Dr. Noonan next challenges the manner in which ORA applied the considerations under section 306(c)(3) of the FD&C Act in determining the appropriateness and period of his debarment. In the proposal to debar Dr. Noonan, ORA stated that there are four applicable considerations under section 306(c)(3) of the FD&C Act: (1) The nature and seriousness of his offense under section 306(c)(3)(A); (2) the nature and extent of management participation in the offense under section 306(c)(3)(B); (3) the nature and extent of voluntary steps taken to mitigate the impact on the public under section 306(c)(3)(C); and (4) prior convictions involving matters within the jurisdiction of FDA under section 306(c)(3)(F). ORA found with respect to Dr. Noonan that the first two considerations weigh in favor of debarment and noted that the third and fourth considerations would be treated as favorable factors for him. In making all of its findings under section 306(c)(3) of the FD&C Act, ORA characterized Dr. Noonan's conduct based on records from his criminal proceedings.

Under section 306(c)(3)(A) of the FD&C Act, in determining the appropriateness and period of debarment, FDA considers “the nature and seriousness of the offense involved.” In the proposal to debar, ORA relied on the criminal information to which Dr. Noonan pled guilty to find that the conduct underlying his convictions:

created a risk of injury to consumers due to the use of an unapproved drug, undermined [FDA's] oversight of an approved drug product by representing that [he] used the approved drug while actually substituting an unapproved drug in its place, and seriously undermined the integrity of [FDA's] regulation of drug products.

Under section 306(c)(3)(B) of the FD&C Act, ORA also considered the “nature and extent of [Dr. Noonan's] management participation in the offense” and specifically found that he was a corporate principal who “pleaded guilty to misbranding TRI-toxin” and “participated in the [TPSG's] unlawful conduct of administering [an] unapproved drug on multiple occasions to patients.” ORA concluded, therefore, that the nature and seriousness of Noonan's offenses and the nature and extent of management participation were unfavorable factors with respect to him.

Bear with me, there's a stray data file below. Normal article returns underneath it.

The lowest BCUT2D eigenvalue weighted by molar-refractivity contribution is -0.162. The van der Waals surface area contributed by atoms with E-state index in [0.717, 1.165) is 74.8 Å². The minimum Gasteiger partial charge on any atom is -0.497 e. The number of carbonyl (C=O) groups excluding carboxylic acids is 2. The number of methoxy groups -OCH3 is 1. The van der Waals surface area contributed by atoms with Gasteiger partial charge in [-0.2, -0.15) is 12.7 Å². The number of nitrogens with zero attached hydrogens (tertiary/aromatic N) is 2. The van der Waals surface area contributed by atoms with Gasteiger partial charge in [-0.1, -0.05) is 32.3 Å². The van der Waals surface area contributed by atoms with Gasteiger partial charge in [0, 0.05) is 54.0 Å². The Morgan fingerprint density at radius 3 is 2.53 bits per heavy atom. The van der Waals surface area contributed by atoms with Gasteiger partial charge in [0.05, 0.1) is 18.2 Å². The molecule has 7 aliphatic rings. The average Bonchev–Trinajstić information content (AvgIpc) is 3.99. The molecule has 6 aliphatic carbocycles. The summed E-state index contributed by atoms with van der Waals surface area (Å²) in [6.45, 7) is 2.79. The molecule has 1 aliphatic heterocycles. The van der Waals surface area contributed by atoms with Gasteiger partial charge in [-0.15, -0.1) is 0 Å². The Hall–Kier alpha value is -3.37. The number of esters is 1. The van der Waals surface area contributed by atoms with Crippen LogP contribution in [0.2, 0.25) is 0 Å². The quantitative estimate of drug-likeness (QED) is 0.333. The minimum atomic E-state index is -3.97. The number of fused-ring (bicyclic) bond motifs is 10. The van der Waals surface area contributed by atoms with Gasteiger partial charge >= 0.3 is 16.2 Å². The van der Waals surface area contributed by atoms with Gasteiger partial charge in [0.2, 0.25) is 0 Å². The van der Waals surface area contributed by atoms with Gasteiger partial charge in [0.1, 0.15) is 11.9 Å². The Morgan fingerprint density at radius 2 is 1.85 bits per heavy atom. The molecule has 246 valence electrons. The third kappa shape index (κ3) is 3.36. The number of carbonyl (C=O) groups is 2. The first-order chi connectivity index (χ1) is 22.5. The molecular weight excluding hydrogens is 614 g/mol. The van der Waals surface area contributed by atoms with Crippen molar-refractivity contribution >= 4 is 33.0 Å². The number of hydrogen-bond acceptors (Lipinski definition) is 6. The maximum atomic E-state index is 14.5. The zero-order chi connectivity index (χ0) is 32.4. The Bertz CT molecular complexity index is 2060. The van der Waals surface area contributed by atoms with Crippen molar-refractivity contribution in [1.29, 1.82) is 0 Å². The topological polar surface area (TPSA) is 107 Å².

Dr. Noonan counters ORA's findings with respect to those two considerations in section 306(c)(3) of the FD&C Act with the following arguments: (1) That he did not admit any criminal intent or intentional wrongdoing when he pled guilty to a misdemeanor offense under the FD&C Act; (2) that, in fact, another physician at TPSG took unilateral action in ordering the TRI-toxin and directing a nurse to substitute it for BOTOX; (3) that the TRI-toxin vials that they used for injecting patients with TRI-toxin Start Printed Page 12009were identical to the vials he used for BOTOX before the substitution; and (4) that since the conviction for the underlying misdemeanor was of an individual, that there was no management participation and that, thus, the nature and extent of management participation is inapplicable as a factor in determining appropriateness and period of debarment. Dr. Noonan concedes that he pled guilty to the misdemeanor offense because he was, in fact, guilty of offering TRI-toxin for sale to their patients as BOTOX. He argues, however, that the criminal records do not establish any intent or knowledge on his part and that thus the conduct underlying his conviction does not warrant debarment in light of the considerations in section 306(c)(3) of the FD&C Act.